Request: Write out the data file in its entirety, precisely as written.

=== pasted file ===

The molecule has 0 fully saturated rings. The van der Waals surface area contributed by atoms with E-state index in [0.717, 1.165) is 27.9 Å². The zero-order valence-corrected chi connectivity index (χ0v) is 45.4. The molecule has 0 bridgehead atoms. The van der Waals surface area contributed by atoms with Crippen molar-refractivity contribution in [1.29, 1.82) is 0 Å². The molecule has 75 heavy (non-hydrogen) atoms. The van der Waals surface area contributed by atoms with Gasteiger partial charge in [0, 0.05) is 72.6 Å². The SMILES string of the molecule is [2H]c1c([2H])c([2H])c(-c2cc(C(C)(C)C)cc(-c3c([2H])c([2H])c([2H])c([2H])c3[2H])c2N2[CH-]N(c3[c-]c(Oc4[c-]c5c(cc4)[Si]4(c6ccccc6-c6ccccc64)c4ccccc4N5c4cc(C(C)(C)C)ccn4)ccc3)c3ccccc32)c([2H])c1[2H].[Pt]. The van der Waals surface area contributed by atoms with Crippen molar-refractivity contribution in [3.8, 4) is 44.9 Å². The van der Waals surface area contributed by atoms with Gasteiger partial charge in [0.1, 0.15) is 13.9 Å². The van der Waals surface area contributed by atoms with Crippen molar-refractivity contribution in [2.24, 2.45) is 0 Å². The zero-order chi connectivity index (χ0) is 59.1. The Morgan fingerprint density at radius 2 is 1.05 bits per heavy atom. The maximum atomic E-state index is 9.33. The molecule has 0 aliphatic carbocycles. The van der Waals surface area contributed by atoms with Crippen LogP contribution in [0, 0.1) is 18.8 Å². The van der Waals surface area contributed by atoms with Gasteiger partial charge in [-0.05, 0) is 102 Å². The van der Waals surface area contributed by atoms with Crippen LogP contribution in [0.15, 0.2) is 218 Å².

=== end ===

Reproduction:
The molecule has 0 fully saturated rings. The van der Waals surface area contributed by atoms with E-state index in [0.717, 1.165) is 27.9 Å². The zero-order valence-corrected chi connectivity index (χ0v) is 45.4. The molecule has 0 bridgehead atoms. The van der Waals surface area contributed by atoms with Crippen molar-refractivity contribution in [1.29, 1.82) is 0 Å². The molecule has 75 heavy (non-hydrogen) atoms. The van der Waals surface area contributed by atoms with Gasteiger partial charge in [0, 0.05) is 72.6 Å². The SMILES string of the molecule is [2H]c1c([2H])c([2H])c(-c2cc(C(C)(C)C)cc(-c3c([2H])c([2H])c([2H])c([2H])c3[2H])c2N2[CH-]N(c3[c-]c(Oc4[c-]c5c(cc4)[Si]4(c6ccccc6-c6ccccc64)c4ccccc4N5c4cc(C(C)(C)C)ccn4)ccc3)c3ccccc32)c([2H])c1[2H].[Pt]. The van der Waals surface area contributed by atoms with Crippen molar-refractivity contribution in [3.8, 4) is 44.9 Å². The van der Waals surface area contributed by atoms with Gasteiger partial charge in [0.1, 0.15) is 13.9 Å². The van der Waals surface area contributed by atoms with Crippen molar-refractivity contribution in [2.24, 2.45) is 0 Å². The zero-order chi connectivity index (χ0) is 59.1. The Morgan fingerprint density at radius 2 is 1.05 bits per heavy atom. The maximum atomic E-state index is 9.33. The molecule has 0 aliphatic carbocycles. The van der Waals surface area contributed by atoms with Crippen LogP contribution in [0, 0.1) is 18.8 Å². The van der Waals surface area contributed by atoms with Gasteiger partial charge in [-0.05, 0) is 102 Å². The van der Waals surface area contributed by atoms with Crippen LogP contribution in [0.15, 0.2) is 218 Å².